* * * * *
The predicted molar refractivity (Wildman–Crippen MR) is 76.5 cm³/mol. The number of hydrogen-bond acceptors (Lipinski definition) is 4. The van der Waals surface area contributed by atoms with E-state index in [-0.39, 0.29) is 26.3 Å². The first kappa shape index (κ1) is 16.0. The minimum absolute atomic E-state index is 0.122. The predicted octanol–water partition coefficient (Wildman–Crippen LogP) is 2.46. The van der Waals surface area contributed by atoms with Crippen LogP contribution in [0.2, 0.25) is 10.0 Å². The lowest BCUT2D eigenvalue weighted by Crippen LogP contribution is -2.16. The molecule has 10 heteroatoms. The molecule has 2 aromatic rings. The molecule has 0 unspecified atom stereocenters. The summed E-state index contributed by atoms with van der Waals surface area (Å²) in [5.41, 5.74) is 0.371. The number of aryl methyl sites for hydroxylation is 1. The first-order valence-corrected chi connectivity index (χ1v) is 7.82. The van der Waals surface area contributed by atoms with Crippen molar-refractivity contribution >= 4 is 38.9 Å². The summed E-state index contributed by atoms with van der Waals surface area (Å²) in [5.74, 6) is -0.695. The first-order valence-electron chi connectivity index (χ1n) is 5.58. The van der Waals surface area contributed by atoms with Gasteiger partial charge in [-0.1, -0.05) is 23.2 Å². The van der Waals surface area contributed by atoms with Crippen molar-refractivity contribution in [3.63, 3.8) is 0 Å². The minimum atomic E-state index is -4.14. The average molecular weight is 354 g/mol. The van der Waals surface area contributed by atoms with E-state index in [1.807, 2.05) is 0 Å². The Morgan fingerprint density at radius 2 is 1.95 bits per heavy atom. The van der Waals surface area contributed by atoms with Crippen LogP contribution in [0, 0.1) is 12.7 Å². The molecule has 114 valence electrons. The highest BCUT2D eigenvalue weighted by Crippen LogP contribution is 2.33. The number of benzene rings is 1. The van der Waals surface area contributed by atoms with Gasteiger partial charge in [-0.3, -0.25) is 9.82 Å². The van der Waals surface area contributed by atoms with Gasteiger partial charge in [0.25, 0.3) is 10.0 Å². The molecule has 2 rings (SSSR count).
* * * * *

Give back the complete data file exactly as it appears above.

The predicted molar refractivity (Wildman–Crippen MR) is 76.5 cm³/mol. The number of hydrogen-bond acceptors (Lipinski definition) is 4. The van der Waals surface area contributed by atoms with E-state index in [-0.39, 0.29) is 26.3 Å². The first kappa shape index (κ1) is 16.0. The minimum absolute atomic E-state index is 0.122. The predicted octanol–water partition coefficient (Wildman–Crippen LogP) is 2.46. The van der Waals surface area contributed by atoms with Crippen LogP contribution in [0.2, 0.25) is 10.0 Å². The lowest BCUT2D eigenvalue weighted by Crippen LogP contribution is -2.16. The molecule has 10 heteroatoms. The molecule has 2 aromatic rings. The molecule has 0 unspecified atom stereocenters. The summed E-state index contributed by atoms with van der Waals surface area (Å²) in [5.41, 5.74) is 0.371. The number of aryl methyl sites for hydroxylation is 1. The first-order valence-corrected chi connectivity index (χ1v) is 7.82. The van der Waals surface area contributed by atoms with Crippen molar-refractivity contribution >= 4 is 38.9 Å². The summed E-state index contributed by atoms with van der Waals surface area (Å²) in [5.74, 6) is -0.695. The first-order valence-electron chi connectivity index (χ1n) is 5.58. The van der Waals surface area contributed by atoms with Gasteiger partial charge in [-0.1, -0.05) is 23.2 Å². The van der Waals surface area contributed by atoms with Crippen molar-refractivity contribution in [3.63, 3.8) is 0 Å². The minimum atomic E-state index is -4.14. The average molecular weight is 354 g/mol. The van der Waals surface area contributed by atoms with E-state index in [1.807, 2.05) is 0 Å². The Morgan fingerprint density at radius 2 is 1.95 bits per heavy atom. The van der Waals surface area contributed by atoms with Crippen LogP contribution in [0, 0.1) is 12.7 Å². The molecule has 114 valence electrons. The highest BCUT2D eigenvalue weighted by Crippen LogP contribution is 2.33. The number of benzene rings is 1. The van der Waals surface area contributed by atoms with Gasteiger partial charge in [-0.3, -0.25) is 9.82 Å². The van der Waals surface area contributed by atoms with Gasteiger partial charge in [0.25, 0.3) is 10.0 Å². The molecule has 2 rings (SSSR count).